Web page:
The human microbiome, the collection of micro-organisms associated with the human body, has been increasingly recognized as an important player in human health and disease. Human microbiome research focuses on deciphering the intricate relationship between the microbiome and the host and identifying microbial biomarkers for disease prevention, diagnosis, and treatment. Current technologies to study the human microbiome involve sequencing the microbial DNA in the sample, upon which the identity and the abundance of the micro-organisms can be determined. Analysis of such microbiome sequencing data raises many statistical challenges. First, the data are zero-inflated. A typical microbiome dataset contains more than 75% zeros. Second, the data are compositional. The abundance change in one microbe will automatically lead to changes in the relative abundance of others, making identification of the 'driver' microbe difficult. Third, the microbes are phylogenetically related. Closely related microbes usually share similar biological traits. Finally, the human microbiome is subject to many environmental confounders. Controlling these confounders is essential to make valid statistical inferences. The project will develop novel statistical methods for analyzing microbiome data addressing these challenges. The research results will be disseminated through scientific publications as well as seminar and conference presentations. The PIs will develop, distribute, document, and maintain R software packages via GitHub and CRAN for developed methods, and provide tutorials with example datasets. The PIs will test the software in real-world settings thoroughly. Given the popularity of the multi-omics approach to study the human microbiome, the delivered software packages will be of particular interest to microbiome investigators. The PIs will train students at the intersection of high-dimensional statistics, optimization, and genomics.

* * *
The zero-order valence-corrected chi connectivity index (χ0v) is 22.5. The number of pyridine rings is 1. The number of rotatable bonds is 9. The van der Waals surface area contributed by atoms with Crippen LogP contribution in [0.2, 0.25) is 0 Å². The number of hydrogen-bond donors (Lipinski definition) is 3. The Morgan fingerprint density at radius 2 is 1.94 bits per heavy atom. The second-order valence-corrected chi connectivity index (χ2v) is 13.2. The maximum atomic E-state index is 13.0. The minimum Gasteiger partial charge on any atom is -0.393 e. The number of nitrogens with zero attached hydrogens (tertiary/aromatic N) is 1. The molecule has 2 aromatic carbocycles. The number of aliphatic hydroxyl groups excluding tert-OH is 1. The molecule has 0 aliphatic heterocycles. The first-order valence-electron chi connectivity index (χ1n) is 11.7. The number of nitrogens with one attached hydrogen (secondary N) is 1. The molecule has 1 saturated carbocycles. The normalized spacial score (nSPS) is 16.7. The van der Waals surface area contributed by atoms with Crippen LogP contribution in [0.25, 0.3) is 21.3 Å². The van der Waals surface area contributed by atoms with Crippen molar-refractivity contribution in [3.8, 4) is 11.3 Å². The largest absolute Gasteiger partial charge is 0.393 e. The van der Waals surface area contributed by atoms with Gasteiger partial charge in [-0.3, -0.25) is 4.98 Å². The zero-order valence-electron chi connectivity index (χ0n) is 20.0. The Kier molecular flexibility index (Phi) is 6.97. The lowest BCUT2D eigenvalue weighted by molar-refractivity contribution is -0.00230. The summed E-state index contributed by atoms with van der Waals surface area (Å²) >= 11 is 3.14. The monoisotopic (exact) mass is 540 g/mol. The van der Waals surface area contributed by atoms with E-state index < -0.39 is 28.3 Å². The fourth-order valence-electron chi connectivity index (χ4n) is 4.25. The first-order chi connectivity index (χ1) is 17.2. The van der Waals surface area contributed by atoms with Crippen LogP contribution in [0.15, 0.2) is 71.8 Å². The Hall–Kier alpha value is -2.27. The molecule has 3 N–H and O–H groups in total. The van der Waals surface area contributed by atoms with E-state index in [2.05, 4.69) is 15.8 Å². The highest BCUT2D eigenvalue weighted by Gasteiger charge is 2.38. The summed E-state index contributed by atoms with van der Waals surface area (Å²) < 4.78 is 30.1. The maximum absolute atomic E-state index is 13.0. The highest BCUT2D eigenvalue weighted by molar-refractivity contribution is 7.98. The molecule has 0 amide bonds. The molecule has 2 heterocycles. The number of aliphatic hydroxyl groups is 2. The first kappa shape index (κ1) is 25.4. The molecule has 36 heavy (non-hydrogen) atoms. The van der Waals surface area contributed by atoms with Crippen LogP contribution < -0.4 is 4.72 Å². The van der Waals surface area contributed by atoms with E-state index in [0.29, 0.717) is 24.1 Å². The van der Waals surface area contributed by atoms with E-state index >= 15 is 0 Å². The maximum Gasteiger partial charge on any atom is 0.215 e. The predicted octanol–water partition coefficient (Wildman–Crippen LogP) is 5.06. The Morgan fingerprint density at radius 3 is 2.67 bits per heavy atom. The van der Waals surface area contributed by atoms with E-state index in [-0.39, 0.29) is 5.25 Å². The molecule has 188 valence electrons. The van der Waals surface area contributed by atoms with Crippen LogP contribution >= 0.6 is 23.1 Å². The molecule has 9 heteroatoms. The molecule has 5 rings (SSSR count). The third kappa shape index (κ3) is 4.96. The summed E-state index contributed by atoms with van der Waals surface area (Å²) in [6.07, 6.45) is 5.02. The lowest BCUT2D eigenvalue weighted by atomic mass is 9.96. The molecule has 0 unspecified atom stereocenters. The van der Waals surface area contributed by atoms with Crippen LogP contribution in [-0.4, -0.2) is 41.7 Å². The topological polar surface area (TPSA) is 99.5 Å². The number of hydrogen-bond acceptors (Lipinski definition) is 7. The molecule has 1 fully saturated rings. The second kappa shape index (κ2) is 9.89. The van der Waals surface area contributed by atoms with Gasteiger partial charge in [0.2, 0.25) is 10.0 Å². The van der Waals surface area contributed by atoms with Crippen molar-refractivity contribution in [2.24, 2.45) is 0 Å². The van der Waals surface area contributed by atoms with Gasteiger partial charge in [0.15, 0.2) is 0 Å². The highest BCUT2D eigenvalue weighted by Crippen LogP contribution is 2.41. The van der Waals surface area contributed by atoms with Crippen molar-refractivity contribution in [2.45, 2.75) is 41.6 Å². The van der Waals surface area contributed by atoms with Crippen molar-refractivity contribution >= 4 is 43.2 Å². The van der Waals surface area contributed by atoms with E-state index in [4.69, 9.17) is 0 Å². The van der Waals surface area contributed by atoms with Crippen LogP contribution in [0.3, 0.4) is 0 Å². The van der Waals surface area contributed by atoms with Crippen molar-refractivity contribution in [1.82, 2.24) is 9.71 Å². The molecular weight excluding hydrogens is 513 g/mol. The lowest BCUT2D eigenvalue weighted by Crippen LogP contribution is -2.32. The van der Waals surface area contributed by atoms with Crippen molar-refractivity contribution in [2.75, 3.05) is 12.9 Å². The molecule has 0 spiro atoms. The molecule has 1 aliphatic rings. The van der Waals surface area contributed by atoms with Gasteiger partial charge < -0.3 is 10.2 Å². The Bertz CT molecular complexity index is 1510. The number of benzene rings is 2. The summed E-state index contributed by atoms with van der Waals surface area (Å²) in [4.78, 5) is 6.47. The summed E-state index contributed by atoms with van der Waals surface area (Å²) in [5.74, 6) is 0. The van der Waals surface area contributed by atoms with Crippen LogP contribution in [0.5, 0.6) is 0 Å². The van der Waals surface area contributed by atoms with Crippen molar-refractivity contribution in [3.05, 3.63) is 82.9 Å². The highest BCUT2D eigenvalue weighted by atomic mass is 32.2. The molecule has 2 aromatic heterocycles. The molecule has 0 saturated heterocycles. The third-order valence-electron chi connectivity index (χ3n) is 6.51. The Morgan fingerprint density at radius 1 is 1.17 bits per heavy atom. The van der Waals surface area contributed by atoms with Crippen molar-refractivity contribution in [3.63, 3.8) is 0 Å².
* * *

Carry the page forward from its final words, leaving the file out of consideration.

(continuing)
The project has two research thrusts. In the first thrust, the PIs will develop a new statistical learning framework for microbiome data to simultaneously tackle the high-dimensionality, compositional effect, zero-inflation, and phylogenetic information. In particular, the new framework includes a novel zero imputation method based on a new Dirichlet mixture model, a general approach for handling compositional effect in supervised/unsupervised statistical learning, and a robust structure adaptive method to incorporate external information encoded in the phylogenetic tree. In the second thrust, the PIs will develop a two-dimensional false discovery rate (FDR) control procedure for powerful confounder adjustment in microbiome association analysis. The procedure uses the test statistics from the unadjusted analysis as auxiliary statistics to filter out a large number of irrelevant features, and false discovery rate control is then performed based on the test statistics from the adjusted analysis on the reduced set. The PIs will investigate both model-based and model-free approaches, and prove the asymptotic FDR control.
This award reflects NSF's statutory mission and has been deemed worthy of support through evaluation using the Foundation's intellectual merit and broader impacts review criteria.
|Effective start/end date||10/1/18 → 8/31/24|
- National Science Foundation: $91,959.00